Scheier devotes four chapters to describing the three broad categories of trading day behavior patterns and their sequence cycle: the persistent trend day, test-and-reject day, and split-open day. “Within each of these categories, separate trade strategies are best employed for each model.” (p. 81)

This book is not written for the seat-of-the-pants discretionary trader. Scheier stresses the necessity of a trading plan and the usefulness of a daily journal’s feedback loop. The plan is necessary because it demands that the trader “take trades he might not agree with emotionally at that moment, and prevents him from taking trades based simply on which way it appears the market is trying to go. There are no gut feelings about the market. There is no tape reading. Intuition is not permitted as an element of decision support, and is not a filter to a qualified Trade Entry Model.” (p. 175) Put another way, “The Trader’s job is not to predict but to position, and then manage the position until either it is stopped out by a signal that did not work, reaches the target of Work-Done trend business, or arrives at another set of confluent technical aspects of disparate but simultaneous tasks.” (p. 161)

Monday, March 17, 2014

Knight, Panic, Prosperity, and Progress

Timothy Knight, best known as the founder of Prophet Financial Systems (now part of the TD Ameritrade stable) and the blog Slope of Hope, has cast himself in a new role, that of economic/market historian.

Panic, Prosperity, and Progress: Five Centuries of History and the Markets (Wiley, 2014) recounts twenty-four economic events that were historical forces, from the tulip madness of the seventeenth century to the great recession. All of these events have been well documented; each has been the subject of multiple books, both popular and academic. Knight’s contribution is to bring them together into a single narrative, manifesting “how in spite of extraordinary technological, political, and legal changes, the templates that govern humanity’s relationship with both opportunity and fear are surprisingly steady.” (pp. 446-47)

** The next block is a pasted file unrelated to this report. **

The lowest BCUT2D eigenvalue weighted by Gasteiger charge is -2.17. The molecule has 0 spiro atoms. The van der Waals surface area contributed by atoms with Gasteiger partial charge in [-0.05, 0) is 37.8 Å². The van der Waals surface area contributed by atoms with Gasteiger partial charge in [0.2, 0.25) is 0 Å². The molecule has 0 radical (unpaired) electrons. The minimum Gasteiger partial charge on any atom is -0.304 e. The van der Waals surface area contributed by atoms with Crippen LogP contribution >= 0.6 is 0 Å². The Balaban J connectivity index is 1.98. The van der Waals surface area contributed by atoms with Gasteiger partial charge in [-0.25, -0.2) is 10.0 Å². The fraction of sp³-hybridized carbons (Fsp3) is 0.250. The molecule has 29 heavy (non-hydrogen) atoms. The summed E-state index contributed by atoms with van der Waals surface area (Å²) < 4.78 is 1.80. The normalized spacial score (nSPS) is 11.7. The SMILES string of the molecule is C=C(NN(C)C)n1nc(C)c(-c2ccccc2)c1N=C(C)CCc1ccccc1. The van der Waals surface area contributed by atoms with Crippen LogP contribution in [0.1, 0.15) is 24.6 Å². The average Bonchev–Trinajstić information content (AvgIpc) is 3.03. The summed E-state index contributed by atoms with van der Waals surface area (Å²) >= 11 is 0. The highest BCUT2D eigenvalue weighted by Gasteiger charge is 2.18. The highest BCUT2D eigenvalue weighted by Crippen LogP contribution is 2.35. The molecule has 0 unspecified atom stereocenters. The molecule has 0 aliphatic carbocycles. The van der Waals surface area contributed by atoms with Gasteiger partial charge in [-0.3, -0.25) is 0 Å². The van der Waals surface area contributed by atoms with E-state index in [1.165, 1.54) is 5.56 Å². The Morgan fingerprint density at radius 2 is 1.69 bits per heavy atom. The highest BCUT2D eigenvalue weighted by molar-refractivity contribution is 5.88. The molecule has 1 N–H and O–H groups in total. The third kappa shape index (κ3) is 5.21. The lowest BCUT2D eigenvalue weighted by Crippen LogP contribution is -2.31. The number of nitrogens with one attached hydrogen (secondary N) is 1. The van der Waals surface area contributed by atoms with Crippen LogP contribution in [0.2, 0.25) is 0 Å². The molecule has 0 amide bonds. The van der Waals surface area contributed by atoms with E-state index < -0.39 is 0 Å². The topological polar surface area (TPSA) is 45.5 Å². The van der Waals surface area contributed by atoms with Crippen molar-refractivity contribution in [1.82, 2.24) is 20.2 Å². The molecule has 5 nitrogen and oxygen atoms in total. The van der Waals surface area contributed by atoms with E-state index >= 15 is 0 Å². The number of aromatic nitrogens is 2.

Most of the chapters deal with negative financial disruptions—for example, the panics of 1837, 1893 and 1907, Weimar hyperinflation, the Latin American debt crisis, the savings and loan debacle, the Asian contagion, and the Internet bubble. (Knight offers a personal perspective on the dot-com days, interspersing an account of the ups and downs of his own startup, Prophet Financial Systems, with a broader-based history of the era.)

Even events that benefited some people handsomely and that eventually had a significant positive impact on the course of history, such as the California gold rush, were injurious to many. Thousands of Chinese immigrants who came to California in pursuit of “the mountain of gold” were chased away from gold mining, “through both threats of physical violence and punitive legislation.” (p. 69) An act passed by California’s new legislature “expressly allowed for the white settlers to capture and enslave the Indians as workers. … During the gold rush years, about 4,500 Native Americans died at the hands of whites.” (p. 70)

Knight’s book prompts a range of emotional responses—Schadenfreude at the dramatic fall of the Hunt brothers, disgust at the machinations of Charles Keating, mixed feelings, at least initially, about the Germans in the hyperinflationary Weimar Republic who “began to lose their moral grounding as they became more desperate.” (p. 138)

Fear and greed. They’re always with us and often bring out the worst in us. Sometimes it seems positively miraculous that economies can not only survive but actually thrive and make people’s lives better.

Friday, March 14, 2014

Updegrove, The Alexandria Project

If you want a really cheap page-turning break from stress, drudgery, you name it, look no farther than Andrew Updegrove’s The Alexandria Project: A Tale of Treachery and Technology. Reading it is also, as I quickly discovered, a great way to procrastinate. I should confess that I knew Andy when he was a Yale undergraduate, so my opinion may be a tad biased.